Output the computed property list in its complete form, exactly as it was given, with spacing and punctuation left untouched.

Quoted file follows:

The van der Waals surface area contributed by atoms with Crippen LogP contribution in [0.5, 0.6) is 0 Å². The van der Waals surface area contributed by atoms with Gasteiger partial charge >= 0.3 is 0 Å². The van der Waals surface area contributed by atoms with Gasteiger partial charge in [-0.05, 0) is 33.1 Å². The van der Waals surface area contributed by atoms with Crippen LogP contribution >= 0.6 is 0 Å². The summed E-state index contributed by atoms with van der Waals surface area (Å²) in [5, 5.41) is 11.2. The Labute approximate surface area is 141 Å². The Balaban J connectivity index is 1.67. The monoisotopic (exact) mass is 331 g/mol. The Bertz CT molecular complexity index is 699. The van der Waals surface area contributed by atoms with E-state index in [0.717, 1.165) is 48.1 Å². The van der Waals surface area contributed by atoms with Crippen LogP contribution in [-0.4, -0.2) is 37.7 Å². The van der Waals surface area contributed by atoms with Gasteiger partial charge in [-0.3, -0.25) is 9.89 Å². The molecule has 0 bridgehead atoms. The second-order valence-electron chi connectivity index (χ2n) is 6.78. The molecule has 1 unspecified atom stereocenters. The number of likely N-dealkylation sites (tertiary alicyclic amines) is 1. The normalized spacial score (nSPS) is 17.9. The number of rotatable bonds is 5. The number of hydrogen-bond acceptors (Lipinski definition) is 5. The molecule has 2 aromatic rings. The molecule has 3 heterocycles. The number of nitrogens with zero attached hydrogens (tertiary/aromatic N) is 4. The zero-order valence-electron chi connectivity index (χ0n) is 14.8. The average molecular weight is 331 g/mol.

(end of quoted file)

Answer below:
The van der Waals surface area contributed by atoms with Crippen LogP contribution in [0.5, 0.6) is 0 Å². The van der Waals surface area contributed by atoms with Gasteiger partial charge >= 0.3 is 0 Å². The van der Waals surface area contributed by atoms with Gasteiger partial charge in [-0.05, 0) is 33.1 Å². The van der Waals surface area contributed by atoms with Crippen LogP contribution >= 0.6 is 0 Å². The summed E-state index contributed by atoms with van der Waals surface area (Å²) in [5, 5.41) is 11.2. The Labute approximate surface area is 141 Å². The Balaban J connectivity index is 1.67. The monoisotopic (exact) mass is 331 g/mol. The Bertz CT molecular complexity index is 699. The van der Waals surface area contributed by atoms with E-state index in [0.717, 1.165) is 48.1 Å². The van der Waals surface area contributed by atoms with Crippen LogP contribution in [-0.4, -0.2) is 37.7 Å². The van der Waals surface area contributed by atoms with Gasteiger partial charge in [-0.3, -0.25) is 9.89 Å². The molecule has 0 bridgehead atoms. The second-order valence-electron chi connectivity index (χ2n) is 6.78. The molecule has 1 unspecified atom stereocenters. The number of likely N-dealkylation sites (tertiary alicyclic amines) is 1. The normalized spacial score (nSPS) is 17.9. The number of rotatable bonds is 5. The number of hydrogen-bond acceptors (Lipinski definition) is 5. The molecule has 2 aromatic rings. The molecule has 3 heterocycles. The number of nitrogens with zero attached hydrogens (tertiary/aromatic N) is 4. The zero-order valence-electron chi connectivity index (χ0n) is 14.8. The average molecular weight is 331 g/mol.